Desktop Video AGOCG Report
Video communication is not primarily being packaged as a standalone, phone-like device, but rather on the back of personal computers. The integration of video into PCs offers much more than the ability to see the person on the other end of the line: content rich video will enable all kinds of collaborative work.
New products from Apple and Silicon Graphics exemplify the trend to support motion video in desktop systems. As mentioned earlier, the Silicon Graphics Indy and two Apple Macs the Centris 660AV and the Quadra 840AV include hardware for input and output of analogue video, video digitisation, digital signal processing for image manipulation and compression and software support for handling video data. The Indy even includes a tiny video camera as standard equipment. This means that a system is now available to handle video straight out of the box. This is in preference to relying on third party vendors such as SuperMac, RasterOps and Creative Labs, running with system level software support like Apple's QuickTime and Microsoft's Video for Windows and having to purchase additional hardware.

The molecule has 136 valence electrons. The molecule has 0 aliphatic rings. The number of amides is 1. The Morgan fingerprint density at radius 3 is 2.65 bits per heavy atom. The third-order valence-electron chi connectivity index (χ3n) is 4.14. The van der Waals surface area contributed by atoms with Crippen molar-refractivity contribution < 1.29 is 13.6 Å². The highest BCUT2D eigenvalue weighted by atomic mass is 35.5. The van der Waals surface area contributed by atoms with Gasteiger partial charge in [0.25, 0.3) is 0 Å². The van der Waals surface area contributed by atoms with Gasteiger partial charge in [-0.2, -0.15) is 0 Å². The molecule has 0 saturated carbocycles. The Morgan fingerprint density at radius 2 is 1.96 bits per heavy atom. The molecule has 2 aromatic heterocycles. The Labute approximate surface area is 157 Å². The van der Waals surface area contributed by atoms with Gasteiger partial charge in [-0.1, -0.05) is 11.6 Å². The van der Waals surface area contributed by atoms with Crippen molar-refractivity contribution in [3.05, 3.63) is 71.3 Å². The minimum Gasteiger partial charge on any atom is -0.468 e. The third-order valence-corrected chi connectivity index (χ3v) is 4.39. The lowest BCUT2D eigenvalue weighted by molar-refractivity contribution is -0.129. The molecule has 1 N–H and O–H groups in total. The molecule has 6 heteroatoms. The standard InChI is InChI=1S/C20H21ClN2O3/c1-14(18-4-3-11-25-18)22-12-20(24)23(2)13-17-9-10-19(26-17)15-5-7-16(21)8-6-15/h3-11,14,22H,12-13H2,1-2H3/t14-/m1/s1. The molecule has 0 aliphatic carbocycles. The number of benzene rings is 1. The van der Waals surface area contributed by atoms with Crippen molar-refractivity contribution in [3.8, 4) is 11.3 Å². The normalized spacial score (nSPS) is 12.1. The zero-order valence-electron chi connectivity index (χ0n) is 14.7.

Video will be incorporated into existing software such as presentation packages; word processors, databases and even spreadsheets will support video clips and annotations. Electronic mail packages will add support for video attachments to messages. Multimedia titles will become richer, more dynamic and more widely distributed. However, perhaps the most significant potential of DTV lies with video communication.
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